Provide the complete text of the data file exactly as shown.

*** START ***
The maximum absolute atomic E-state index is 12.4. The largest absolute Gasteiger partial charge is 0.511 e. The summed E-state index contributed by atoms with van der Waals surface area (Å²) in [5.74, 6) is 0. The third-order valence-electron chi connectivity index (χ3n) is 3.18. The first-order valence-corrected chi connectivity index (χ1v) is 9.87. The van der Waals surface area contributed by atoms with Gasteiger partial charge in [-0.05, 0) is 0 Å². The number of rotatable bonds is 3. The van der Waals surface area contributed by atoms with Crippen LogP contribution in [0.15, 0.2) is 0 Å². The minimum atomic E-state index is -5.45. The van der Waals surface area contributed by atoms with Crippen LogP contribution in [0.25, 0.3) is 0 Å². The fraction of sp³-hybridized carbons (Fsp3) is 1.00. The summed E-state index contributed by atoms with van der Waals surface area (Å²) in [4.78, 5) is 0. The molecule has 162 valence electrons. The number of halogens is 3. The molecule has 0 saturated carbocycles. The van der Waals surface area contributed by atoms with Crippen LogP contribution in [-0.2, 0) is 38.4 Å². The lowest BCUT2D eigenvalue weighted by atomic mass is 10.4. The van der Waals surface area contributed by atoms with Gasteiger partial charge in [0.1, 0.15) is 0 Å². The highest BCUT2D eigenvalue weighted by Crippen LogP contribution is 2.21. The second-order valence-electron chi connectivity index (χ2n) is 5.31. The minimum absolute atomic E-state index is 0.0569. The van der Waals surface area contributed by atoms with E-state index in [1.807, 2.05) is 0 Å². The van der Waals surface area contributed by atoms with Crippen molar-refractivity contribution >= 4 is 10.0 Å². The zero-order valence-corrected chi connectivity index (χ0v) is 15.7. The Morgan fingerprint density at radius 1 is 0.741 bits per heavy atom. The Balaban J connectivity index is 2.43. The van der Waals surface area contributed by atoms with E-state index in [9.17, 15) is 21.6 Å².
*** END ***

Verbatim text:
The maximum absolute atomic E-state index is 12.4. The largest absolute Gasteiger partial charge is 0.511 e. The summed E-state index contributed by atoms with van der Waals surface area (Å²) in [5.74, 6) is 0. The third-order valence-electron chi connectivity index (χ3n) is 3.18. The first-order valence-corrected chi connectivity index (χ1v) is 9.87. The van der Waals surface area contributed by atoms with Gasteiger partial charge in [-0.05, 0) is 0 Å². The number of rotatable bonds is 3. The van der Waals surface area contributed by atoms with Crippen LogP contribution in [0.15, 0.2) is 0 Å². The minimum atomic E-state index is -5.45. The van der Waals surface area contributed by atoms with Crippen LogP contribution in [0.25, 0.3) is 0 Å². The fraction of sp³-hybridized carbons (Fsp3) is 1.00. The summed E-state index contributed by atoms with van der Waals surface area (Å²) in [4.78, 5) is 0. The molecule has 162 valence electrons. The number of halogens is 3. The molecule has 0 saturated carbocycles. The van der Waals surface area contributed by atoms with Crippen LogP contribution in [-0.2, 0) is 38.4 Å². The lowest BCUT2D eigenvalue weighted by atomic mass is 10.4. The van der Waals surface area contributed by atoms with Gasteiger partial charge in [0.1, 0.15) is 0 Å². The highest BCUT2D eigenvalue weighted by Crippen LogP contribution is 2.21. The second-order valence-electron chi connectivity index (χ2n) is 5.31. The minimum absolute atomic E-state index is 0.0569. The van der Waals surface area contributed by atoms with E-state index in [1.807, 2.05) is 0 Å². The van der Waals surface area contributed by atoms with Crippen molar-refractivity contribution >= 4 is 10.0 Å². The zero-order valence-corrected chi connectivity index (χ0v) is 15.7. The Morgan fingerprint density at radius 1 is 0.741 bits per heavy atom. The Balaban J connectivity index is 2.43. The van der Waals surface area contributed by atoms with E-state index in [9.17, 15) is 21.6 Å².